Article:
This C# OpenID library adds OpenID 2.0 Provider and Relying Party support to your web site both programmatically and through convenient drop-in ASP.NET controls.
- Add support for your site visitors to login with their OpenIDs by just dropping an ASP.NET control onto your page. It’s that easy.
- Give your site members their own OpenIDs with the provider support included in this library.
- Sample relying party and provider web sites show you just how to do it.
- Works in partial trusted shared hosting environments.
- Support for web farms where state persistence, front-facing web servers and ASP.NET may not be standard or even available.
- 170+ unit tests to verify correctness.
Via dotnetopenid – Google Code
Again…Excellent Tutorial from Scott Mitchell
- Creating the Membership Schema in SQL Server [VB | C#] – explores the Membership framework and its goals. Looks at configuring and setting up the SqlMembershipProvider, which stores user account information in a Microsoft SQL Server database.
- Creating User Accounts [VB | C#] – examines creating user accounts using the CreateUserWizard control as well as using the Membership class’s CreateUser method.
- Validating User Credentials Against the Membership User Store [VB | C#] – shows how to validate a user’s supplied credentials and log them on (and off) the site. Looks at using both the Login Web control and the Membership.ValidateUser method.
- User-Based Authorization [VB | C#] – examines how to restrict access to pages or functionality within a page based on the logged in user.
- Storing Additional User Information [VB | C#] – the Membership framework only stores a handful of user attributes, but oftentimes additional, application-specific user information needs to be tracked. This tutorial looks at how to accomplish this.
Via Scott on Writing
An open protocol to allow secure API authentication in a simple and standard method from desktop and web applications.
What is it For?
Many luxury cars today come with a valet key. It is a special key you give the parking attendant and unlike your regular key, will not allow the car to drive more than a mile or two. Some valet keys will not open the trunk, while others will block access to your onboard cell phone address book. Regardless of what restrictions the valet key imposes, the idea is very clever. You give someone limited access to your car with a special key, while using your regular key to unlock everything.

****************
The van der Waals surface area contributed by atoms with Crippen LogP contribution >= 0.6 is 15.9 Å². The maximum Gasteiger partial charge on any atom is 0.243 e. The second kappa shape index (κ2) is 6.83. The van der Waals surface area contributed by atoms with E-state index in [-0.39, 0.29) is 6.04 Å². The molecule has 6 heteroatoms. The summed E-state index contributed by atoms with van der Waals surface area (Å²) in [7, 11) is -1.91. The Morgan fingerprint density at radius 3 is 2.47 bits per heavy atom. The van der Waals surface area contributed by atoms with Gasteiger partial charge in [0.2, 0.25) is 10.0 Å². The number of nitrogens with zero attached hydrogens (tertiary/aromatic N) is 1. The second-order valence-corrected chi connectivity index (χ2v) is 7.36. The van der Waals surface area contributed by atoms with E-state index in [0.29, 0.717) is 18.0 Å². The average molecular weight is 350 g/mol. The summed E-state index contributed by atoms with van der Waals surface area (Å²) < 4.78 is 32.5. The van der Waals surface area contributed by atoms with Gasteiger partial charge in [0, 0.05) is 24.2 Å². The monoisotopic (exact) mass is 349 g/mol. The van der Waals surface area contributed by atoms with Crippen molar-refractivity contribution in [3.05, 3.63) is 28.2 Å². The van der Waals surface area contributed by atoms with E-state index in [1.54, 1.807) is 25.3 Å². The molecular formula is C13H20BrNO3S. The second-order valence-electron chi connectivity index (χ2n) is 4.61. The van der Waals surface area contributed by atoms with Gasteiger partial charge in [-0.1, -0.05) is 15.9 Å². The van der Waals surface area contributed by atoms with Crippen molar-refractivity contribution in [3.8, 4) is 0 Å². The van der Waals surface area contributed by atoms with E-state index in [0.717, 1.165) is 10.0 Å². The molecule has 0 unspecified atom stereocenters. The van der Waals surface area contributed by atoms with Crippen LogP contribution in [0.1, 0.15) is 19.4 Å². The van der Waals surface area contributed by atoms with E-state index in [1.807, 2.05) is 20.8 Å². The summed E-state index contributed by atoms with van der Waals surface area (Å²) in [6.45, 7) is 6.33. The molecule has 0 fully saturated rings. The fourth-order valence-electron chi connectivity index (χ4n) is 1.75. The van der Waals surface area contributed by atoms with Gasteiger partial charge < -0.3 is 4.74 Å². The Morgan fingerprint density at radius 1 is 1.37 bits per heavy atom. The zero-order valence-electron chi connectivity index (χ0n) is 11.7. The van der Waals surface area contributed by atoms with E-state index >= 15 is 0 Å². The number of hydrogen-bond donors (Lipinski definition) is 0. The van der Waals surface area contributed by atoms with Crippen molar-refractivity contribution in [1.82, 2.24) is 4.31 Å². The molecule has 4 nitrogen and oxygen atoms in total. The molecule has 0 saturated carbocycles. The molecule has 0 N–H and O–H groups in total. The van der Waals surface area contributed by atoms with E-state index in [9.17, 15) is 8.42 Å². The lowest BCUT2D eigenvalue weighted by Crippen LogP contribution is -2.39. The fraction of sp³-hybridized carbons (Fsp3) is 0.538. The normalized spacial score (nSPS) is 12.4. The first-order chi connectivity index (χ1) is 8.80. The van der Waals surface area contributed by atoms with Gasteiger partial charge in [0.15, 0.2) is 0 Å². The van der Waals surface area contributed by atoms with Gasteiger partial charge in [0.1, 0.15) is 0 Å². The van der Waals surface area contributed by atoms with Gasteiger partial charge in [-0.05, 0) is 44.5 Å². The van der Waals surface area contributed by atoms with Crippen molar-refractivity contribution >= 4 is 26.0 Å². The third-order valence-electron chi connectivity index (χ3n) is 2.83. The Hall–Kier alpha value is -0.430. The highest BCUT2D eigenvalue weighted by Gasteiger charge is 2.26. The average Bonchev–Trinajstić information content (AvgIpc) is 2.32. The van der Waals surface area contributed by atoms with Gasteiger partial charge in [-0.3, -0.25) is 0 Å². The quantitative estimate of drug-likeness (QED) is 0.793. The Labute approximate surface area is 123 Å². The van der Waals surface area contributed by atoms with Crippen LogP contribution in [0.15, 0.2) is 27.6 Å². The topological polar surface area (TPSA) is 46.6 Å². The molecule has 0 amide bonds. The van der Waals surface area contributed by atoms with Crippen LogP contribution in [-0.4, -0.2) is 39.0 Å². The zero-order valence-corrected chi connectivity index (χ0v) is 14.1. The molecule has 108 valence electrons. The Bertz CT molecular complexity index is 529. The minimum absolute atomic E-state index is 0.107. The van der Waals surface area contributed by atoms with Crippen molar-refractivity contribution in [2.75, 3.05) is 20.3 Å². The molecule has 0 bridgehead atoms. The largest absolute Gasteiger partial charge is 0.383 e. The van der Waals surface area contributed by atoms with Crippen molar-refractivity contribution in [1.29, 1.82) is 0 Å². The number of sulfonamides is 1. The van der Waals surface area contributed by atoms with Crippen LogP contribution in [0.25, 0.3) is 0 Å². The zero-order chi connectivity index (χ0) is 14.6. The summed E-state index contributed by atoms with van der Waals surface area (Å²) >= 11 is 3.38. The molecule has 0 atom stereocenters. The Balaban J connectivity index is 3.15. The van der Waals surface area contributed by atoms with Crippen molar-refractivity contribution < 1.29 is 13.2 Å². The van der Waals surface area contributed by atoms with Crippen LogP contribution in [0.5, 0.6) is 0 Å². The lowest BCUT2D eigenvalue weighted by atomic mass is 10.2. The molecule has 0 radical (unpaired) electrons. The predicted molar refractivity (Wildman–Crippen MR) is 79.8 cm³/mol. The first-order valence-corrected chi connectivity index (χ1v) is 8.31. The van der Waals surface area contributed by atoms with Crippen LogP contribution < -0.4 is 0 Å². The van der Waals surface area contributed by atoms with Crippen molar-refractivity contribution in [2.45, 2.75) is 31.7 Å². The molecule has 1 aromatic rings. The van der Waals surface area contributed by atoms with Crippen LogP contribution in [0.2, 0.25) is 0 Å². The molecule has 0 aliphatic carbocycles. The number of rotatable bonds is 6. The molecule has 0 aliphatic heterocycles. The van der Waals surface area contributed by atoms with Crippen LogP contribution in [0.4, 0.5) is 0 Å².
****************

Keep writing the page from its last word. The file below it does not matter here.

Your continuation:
Everyday new website offer services which tie together functionality from other sites. A photo lab printing your online photos, a social network using your address book to look for friends, and APIs to build your own desktop application version of a popular site. These are all great services – what is not so great about some of the implementations available today is their request for your username and password to the other site. When you agree to share your secret credentials, not only you expose your password to someone else (yes, that same password you also use for online banking), you also give them full access to do as they wish. They can do anything they wanted – even change your password and lock you out.
This is what OAuth does, it allows the you the User to grant access to your private resources on one site (which is called the Service Provider), to another site (called Consumer, not to be confused with you, the User). While OpenID is all about using a single identity to sign into many sites, OAuth is about giving access to your stuff without sharing your identity at all (or its secret parts).
Getting Started Part 1
Getting Started Part 2
Code in C#
OAuth — An open protocol to allow secure API authentication in a simple and standard method from desktop and web applications.